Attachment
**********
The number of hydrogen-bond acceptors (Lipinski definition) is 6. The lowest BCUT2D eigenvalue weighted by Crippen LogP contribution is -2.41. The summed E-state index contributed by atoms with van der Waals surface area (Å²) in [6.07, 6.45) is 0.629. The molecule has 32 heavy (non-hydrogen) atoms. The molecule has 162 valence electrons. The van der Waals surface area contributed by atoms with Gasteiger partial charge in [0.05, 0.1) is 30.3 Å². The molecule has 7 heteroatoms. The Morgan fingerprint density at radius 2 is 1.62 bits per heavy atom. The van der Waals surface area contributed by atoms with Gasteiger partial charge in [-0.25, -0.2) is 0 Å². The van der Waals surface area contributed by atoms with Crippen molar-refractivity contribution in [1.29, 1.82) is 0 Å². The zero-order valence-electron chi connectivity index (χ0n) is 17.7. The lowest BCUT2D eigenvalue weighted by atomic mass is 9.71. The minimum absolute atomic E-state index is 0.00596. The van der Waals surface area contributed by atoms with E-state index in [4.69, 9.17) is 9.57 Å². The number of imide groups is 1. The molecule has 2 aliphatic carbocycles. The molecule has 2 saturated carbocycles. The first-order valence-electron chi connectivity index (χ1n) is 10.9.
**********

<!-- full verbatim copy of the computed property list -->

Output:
The number of hydrogen-bond acceptors (Lipinski definition) is 6. The lowest BCUT2D eigenvalue weighted by Crippen LogP contribution is -2.41. The summed E-state index contributed by atoms with van der Waals surface area (Å²) in [6.07, 6.45) is 0.629. The molecule has 32 heavy (non-hydrogen) atoms. The molecule has 162 valence electrons. The van der Waals surface area contributed by atoms with Gasteiger partial charge in [0.05, 0.1) is 30.3 Å². The molecule has 7 heteroatoms. The Morgan fingerprint density at radius 2 is 1.62 bits per heavy atom. The van der Waals surface area contributed by atoms with Gasteiger partial charge in [-0.25, -0.2) is 0 Å². The van der Waals surface area contributed by atoms with Crippen molar-refractivity contribution in [1.29, 1.82) is 0 Å². The zero-order valence-electron chi connectivity index (χ0n) is 17.7. The lowest BCUT2D eigenvalue weighted by atomic mass is 9.71. The minimum absolute atomic E-state index is 0.00596. The van der Waals surface area contributed by atoms with E-state index in [4.69, 9.17) is 9.57 Å². The number of imide groups is 1. The molecule has 2 aliphatic carbocycles. The molecule has 2 saturated carbocycles. The first-order valence-electron chi connectivity index (χ1n) is 10.9.